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Chicago Building Inspectors

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Some time ago I asked a question about unions and Chicago Building inspectors.  It turned into a blue versus red discussion, and I was very disappointed that none of the terribly intelligent responses  managed to include a reference to ketchup.
My question - which I would think most structural engineers in Chicago would want to know the answer to -- no SHOULD know the answer to -- is whether someone who has become a Chicago building inspector by virtue of having a union card and two years of construction experience is considered qualified to inspect high rise buildings in Chicago.
It hit the Chicago papers  in September (probably didn't make Fox news, so maybe very few engineers heard about it) - when the 19-year-old son of the carpenter's local secretary-treasurer was hired as a building inspector.  The job pays $50,000 year plus benefits - why bother getting an engineering degree?  Turns out the 23-year old son the carpenter's local president was also a building inspector.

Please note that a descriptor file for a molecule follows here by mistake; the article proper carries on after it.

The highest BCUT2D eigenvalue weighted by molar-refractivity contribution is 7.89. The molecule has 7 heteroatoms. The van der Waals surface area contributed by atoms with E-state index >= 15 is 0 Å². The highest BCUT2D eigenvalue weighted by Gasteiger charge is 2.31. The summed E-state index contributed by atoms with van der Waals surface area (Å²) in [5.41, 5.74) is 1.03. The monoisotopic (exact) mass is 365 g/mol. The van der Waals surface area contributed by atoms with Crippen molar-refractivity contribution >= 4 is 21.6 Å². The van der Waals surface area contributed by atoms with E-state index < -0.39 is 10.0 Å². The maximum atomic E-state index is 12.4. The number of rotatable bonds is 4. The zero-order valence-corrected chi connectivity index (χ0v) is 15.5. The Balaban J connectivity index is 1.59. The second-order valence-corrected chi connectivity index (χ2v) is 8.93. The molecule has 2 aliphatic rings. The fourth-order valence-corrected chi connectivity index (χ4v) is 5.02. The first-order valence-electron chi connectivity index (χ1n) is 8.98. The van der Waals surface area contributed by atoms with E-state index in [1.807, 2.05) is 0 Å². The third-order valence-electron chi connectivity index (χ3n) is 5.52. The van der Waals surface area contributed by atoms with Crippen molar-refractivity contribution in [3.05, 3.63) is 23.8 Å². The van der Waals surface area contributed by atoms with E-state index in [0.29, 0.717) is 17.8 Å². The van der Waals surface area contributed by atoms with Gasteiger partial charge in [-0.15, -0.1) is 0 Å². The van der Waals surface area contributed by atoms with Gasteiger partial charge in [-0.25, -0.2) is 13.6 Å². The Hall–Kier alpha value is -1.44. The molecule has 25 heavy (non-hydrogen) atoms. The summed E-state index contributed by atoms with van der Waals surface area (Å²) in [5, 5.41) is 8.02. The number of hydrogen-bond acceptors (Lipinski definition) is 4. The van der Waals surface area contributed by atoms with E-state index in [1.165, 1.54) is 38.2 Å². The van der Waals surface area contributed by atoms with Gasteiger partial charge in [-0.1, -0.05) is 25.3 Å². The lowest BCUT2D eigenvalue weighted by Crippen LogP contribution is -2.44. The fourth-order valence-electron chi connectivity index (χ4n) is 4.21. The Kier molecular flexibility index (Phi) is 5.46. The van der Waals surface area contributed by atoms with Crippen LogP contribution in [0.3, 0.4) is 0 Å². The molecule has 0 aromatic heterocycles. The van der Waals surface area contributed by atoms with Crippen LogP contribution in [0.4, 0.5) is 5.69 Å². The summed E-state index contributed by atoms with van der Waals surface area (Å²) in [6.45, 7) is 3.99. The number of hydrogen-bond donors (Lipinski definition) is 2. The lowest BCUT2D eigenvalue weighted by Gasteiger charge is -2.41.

Some people I have asked seemed to think these are just porch inspectors - depositions in the porch collapse that killed 13 people have found the inspectors got their jobs by having union cards.  But had simply bought the cards, had no construction experience.  Although one of them at least could read.  He just hadn't read any of the manuals he was supposed to.
My question (again)  is whether these guys with carpenter's union cards are also inspecting high rises?
Also,  is belonging to the carpenter's union enough to get you a job as a building inspector in any other city?
Gail Kelley